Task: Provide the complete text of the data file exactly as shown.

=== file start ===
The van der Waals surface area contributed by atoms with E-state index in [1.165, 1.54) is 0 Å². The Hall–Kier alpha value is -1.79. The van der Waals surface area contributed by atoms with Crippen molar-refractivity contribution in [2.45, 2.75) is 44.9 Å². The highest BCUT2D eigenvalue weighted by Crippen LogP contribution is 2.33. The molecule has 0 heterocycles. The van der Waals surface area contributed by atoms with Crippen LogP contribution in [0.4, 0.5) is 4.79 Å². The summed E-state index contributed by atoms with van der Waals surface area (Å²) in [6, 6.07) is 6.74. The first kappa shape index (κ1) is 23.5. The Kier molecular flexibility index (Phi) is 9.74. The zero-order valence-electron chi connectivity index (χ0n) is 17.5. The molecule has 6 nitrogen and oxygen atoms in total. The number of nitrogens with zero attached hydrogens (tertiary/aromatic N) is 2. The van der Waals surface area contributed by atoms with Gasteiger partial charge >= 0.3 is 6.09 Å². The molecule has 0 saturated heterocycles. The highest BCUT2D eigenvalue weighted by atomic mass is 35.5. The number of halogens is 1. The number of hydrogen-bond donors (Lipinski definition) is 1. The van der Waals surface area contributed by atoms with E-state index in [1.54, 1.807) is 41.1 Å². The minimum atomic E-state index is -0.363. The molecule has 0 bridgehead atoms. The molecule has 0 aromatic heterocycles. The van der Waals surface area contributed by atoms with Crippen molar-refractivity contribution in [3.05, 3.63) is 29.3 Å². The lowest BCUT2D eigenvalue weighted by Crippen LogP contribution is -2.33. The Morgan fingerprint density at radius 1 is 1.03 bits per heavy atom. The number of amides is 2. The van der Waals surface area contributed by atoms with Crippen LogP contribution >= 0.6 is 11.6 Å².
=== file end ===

The van der Waals surface area contributed by atoms with E-state index in [1.165, 1.54) is 0 Å². The Hall–Kier alpha value is -1.79. The van der Waals surface area contributed by atoms with Crippen molar-refractivity contribution in [2.45, 2.75) is 44.9 Å². The highest BCUT2D eigenvalue weighted by Crippen LogP contribution is 2.33. The molecule has 0 heterocycles. The van der Waals surface area contributed by atoms with Crippen LogP contribution in [0.4, 0.5) is 4.79 Å². The summed E-state index contributed by atoms with van der Waals surface area (Å²) in [6, 6.07) is 6.74. The first kappa shape index (κ1) is 23.5. The Kier molecular flexibility index (Phi) is 9.74. The zero-order valence-electron chi connectivity index (χ0n) is 17.5. The molecule has 6 nitrogen and oxygen atoms in total. The number of nitrogens with zero attached hydrogens (tertiary/aromatic N) is 2. The van der Waals surface area contributed by atoms with Gasteiger partial charge >= 0.3 is 6.09 Å². The molecule has 0 saturated heterocycles. The highest BCUT2D eigenvalue weighted by atomic mass is 35.5. The number of halogens is 1. The number of hydrogen-bond donors (Lipinski definition) is 1. The van der Waals surface area contributed by atoms with E-state index in [1.54, 1.807) is 41.1 Å². The minimum atomic E-state index is -0.363. The molecule has 0 bridgehead atoms. The molecule has 0 aromatic heterocycles. The van der Waals surface area contributed by atoms with Crippen molar-refractivity contribution in [3.05, 3.63) is 29.3 Å². The lowest BCUT2D eigenvalue weighted by Crippen LogP contribution is -2.33. The Morgan fingerprint density at radius 1 is 1.03 bits per heavy atom. The number of amides is 2. The van der Waals surface area contributed by atoms with Crippen LogP contribution >= 0.6 is 11.6 Å².